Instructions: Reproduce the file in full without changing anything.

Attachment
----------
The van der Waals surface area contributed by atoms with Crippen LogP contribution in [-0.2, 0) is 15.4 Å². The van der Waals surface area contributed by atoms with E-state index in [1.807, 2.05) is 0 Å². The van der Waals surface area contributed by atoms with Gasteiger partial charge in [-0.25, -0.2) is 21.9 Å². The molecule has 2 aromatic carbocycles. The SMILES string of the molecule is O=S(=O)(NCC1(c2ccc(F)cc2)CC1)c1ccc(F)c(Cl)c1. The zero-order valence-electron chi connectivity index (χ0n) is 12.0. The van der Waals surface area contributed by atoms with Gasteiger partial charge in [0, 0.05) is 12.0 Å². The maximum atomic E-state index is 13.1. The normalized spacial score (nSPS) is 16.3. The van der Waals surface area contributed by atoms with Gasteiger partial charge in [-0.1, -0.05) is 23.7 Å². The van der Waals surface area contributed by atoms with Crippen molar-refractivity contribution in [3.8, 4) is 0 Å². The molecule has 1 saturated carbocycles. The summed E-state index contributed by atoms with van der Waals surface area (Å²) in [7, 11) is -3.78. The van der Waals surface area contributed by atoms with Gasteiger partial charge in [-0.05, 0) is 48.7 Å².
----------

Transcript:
The van der Waals surface area contributed by atoms with Crippen LogP contribution in [-0.2, 0) is 15.4 Å². The van der Waals surface area contributed by atoms with E-state index in [1.807, 2.05) is 0 Å². The van der Waals surface area contributed by atoms with Gasteiger partial charge in [-0.25, -0.2) is 21.9 Å². The molecule has 2 aromatic carbocycles. The SMILES string of the molecule is O=S(=O)(NCC1(c2ccc(F)cc2)CC1)c1ccc(F)c(Cl)c1. The zero-order valence-electron chi connectivity index (χ0n) is 12.0. The van der Waals surface area contributed by atoms with Gasteiger partial charge in [0, 0.05) is 12.0 Å². The maximum atomic E-state index is 13.1. The normalized spacial score (nSPS) is 16.3. The van der Waals surface area contributed by atoms with Gasteiger partial charge in [-0.1, -0.05) is 23.7 Å². The van der Waals surface area contributed by atoms with Crippen molar-refractivity contribution in [3.8, 4) is 0 Å². The molecule has 1 saturated carbocycles. The summed E-state index contributed by atoms with van der Waals surface area (Å²) in [7, 11) is -3.78. The van der Waals surface area contributed by atoms with Gasteiger partial charge in [-0.05, 0) is 48.7 Å².